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We add 's to singular nouns to show possession: We are having a party at John's house. Michael drove his friend's car. We add ' to plural nouns ending in -s: This is my parents' house. Those are ladies' shoes. But we use 's with irregular plural nouns: men women children people These are men's shoes. Children's clothes are very expensive. We can use a possessive instead of a full noun phrase to avoid repeating words: Is that John's car? No,...
We use quantifiers when we want to give someone information about the number of something: how much or how many. Sometimes we use a quantifier in the place of a determiner: Most children start school at the age of five. We ate some bread and butter. We saw lots of birds. Quantifiers with...
The interrogative determiners are which and what. which is a specific determiner Here are three books. Which book do you think is the most interesting? They have four boys. Which boy is the oldest? I can’t remember which house Janet lives in. Which restaurant did you go to? what is a general determiner What food do you like? I don’t know what job she...
The definite article the is the most frequent word in English. We use the definite article in front of a noun when we believe the listener/reader knows exactly what we are referring to: because there is only one: The Pope is visiting Russia. The moon is very bright tonight. Who is the president...
We use the indefinite article, a/an, with singular nouns when the listener/reader does not know exactly which one we are referring to: Police are searching for a 14-year-old girl. We also use it to show that the person or thing is one of a group: She is a pupil at London Road School. Police...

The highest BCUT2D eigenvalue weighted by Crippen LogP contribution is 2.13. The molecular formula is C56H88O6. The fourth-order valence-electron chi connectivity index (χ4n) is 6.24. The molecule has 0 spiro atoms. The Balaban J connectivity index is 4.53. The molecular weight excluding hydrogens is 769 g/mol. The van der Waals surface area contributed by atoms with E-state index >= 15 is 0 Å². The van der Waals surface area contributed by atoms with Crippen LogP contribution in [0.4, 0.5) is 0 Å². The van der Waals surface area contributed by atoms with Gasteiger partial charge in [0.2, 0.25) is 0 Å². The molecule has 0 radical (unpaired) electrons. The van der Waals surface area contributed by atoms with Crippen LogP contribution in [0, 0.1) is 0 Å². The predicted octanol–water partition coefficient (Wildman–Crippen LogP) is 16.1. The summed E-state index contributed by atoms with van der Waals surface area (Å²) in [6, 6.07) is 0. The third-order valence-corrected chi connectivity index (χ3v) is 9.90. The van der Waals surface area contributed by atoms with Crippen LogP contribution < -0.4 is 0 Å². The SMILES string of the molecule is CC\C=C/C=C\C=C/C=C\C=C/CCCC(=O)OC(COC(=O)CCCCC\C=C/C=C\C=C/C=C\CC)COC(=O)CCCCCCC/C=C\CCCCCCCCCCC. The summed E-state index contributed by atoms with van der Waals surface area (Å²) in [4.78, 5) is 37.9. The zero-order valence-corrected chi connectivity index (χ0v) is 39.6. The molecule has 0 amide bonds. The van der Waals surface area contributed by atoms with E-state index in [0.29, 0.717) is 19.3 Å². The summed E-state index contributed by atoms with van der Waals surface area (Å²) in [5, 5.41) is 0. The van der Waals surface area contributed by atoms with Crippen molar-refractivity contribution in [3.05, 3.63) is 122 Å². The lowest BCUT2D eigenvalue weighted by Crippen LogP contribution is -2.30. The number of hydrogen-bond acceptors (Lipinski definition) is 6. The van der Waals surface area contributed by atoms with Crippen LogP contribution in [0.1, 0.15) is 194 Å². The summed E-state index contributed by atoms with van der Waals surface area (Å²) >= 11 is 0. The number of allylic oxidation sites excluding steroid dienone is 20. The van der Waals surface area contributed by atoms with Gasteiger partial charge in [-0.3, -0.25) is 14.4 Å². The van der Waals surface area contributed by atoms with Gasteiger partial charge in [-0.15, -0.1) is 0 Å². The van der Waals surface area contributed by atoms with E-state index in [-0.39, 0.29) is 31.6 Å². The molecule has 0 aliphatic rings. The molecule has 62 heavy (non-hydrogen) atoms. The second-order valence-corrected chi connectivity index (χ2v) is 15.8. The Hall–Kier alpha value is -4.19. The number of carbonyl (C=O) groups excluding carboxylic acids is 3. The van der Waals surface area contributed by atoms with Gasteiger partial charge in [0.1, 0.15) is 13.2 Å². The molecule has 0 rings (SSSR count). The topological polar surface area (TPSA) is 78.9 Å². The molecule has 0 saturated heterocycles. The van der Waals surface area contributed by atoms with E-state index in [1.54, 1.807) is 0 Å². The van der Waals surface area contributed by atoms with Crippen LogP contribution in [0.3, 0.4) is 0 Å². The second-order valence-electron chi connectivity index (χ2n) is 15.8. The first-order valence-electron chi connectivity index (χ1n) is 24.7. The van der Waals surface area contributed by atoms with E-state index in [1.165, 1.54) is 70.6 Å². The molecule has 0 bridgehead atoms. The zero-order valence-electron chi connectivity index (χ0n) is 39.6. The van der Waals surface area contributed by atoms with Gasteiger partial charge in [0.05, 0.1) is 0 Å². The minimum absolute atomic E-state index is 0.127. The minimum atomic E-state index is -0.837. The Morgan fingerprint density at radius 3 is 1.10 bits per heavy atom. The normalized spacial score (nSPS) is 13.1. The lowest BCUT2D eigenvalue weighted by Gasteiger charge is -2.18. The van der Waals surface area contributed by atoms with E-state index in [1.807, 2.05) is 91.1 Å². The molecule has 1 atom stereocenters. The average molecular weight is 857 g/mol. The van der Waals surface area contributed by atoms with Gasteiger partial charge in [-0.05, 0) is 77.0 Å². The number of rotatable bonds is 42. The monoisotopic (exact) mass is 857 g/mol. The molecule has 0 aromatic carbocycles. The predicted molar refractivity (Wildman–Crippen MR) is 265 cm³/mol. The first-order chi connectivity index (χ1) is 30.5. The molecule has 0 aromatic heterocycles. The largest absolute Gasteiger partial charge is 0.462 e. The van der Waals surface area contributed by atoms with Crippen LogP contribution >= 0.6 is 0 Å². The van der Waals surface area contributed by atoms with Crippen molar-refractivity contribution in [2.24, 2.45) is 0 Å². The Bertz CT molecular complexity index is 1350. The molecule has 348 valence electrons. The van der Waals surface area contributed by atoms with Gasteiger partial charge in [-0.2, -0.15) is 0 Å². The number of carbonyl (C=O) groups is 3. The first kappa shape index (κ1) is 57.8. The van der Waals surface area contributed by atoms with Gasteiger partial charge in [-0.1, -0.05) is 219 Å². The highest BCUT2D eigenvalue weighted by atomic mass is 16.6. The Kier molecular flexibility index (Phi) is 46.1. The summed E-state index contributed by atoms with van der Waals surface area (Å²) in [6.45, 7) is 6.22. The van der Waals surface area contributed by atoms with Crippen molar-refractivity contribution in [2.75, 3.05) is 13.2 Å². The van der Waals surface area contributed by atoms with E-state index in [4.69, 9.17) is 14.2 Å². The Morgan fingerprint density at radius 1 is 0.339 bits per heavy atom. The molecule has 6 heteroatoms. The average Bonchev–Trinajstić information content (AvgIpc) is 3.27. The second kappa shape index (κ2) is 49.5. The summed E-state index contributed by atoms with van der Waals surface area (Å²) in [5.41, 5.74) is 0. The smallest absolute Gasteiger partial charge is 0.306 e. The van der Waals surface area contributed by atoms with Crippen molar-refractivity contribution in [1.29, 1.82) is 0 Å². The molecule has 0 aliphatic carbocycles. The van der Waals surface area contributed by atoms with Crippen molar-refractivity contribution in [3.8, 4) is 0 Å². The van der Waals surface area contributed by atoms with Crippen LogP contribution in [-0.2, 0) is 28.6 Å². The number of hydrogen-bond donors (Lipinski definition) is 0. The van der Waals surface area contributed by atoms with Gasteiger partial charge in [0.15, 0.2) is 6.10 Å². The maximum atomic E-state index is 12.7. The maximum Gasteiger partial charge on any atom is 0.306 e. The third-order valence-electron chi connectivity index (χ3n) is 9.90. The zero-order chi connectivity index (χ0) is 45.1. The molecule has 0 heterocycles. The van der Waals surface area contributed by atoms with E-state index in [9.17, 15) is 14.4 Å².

Specific and general determiners Level: beginner Determiners are words which come at the beginning of noun phrases. They tell us whether a noun phrase is specific or general. Specific determiners The specific determiners are: the definite article: the possessives: my, your, his, her, its, our, their, whose demonstratives: this, that, these, those We use...
Level: beginner The relative pronouns are: Subject Object Possessive who who/whom whose which which whose that that - We use relative pronouns to introduce relative clauses. Relative clauses tell us more about people and things: Lord Thompson, who is 76, has just retired. This is the house which Jack built. Marie Curie is the woman that discovered radium. We use: who and whom for people which for things ...
Level: beginner Some of the indefinite pronouns in English are: anybody everybody nobody somebody anyone everyone no one someone anything everything nothing something We use indefinite pronouns to refer to people or things without saying exactly who or what they are. We use pronouns ending in -body or -one for people, and pronouns ending in -thing for things: Everybody enjoyed the...
Level: intermediate We use the reciprocal pronouns each other and one another when two or more people do the same thing. Peter and Mary helped each other. = Peter helped Mary and Mary helped Peter. We sent one another Christmas cards. = We sent them a Christmas card and they sent us a...
The reflexive pronouns are: singular: myself yourself himself herself itself plural: ourselves yourselves themselves We use a reflexive pronoun as a direct object when the object is the same as the subject of the verb: I fell over and hurt myself. Be careful with that knife. You might cut yourself. We can use a reflexive pronoun as direct object with most transitive verbs,...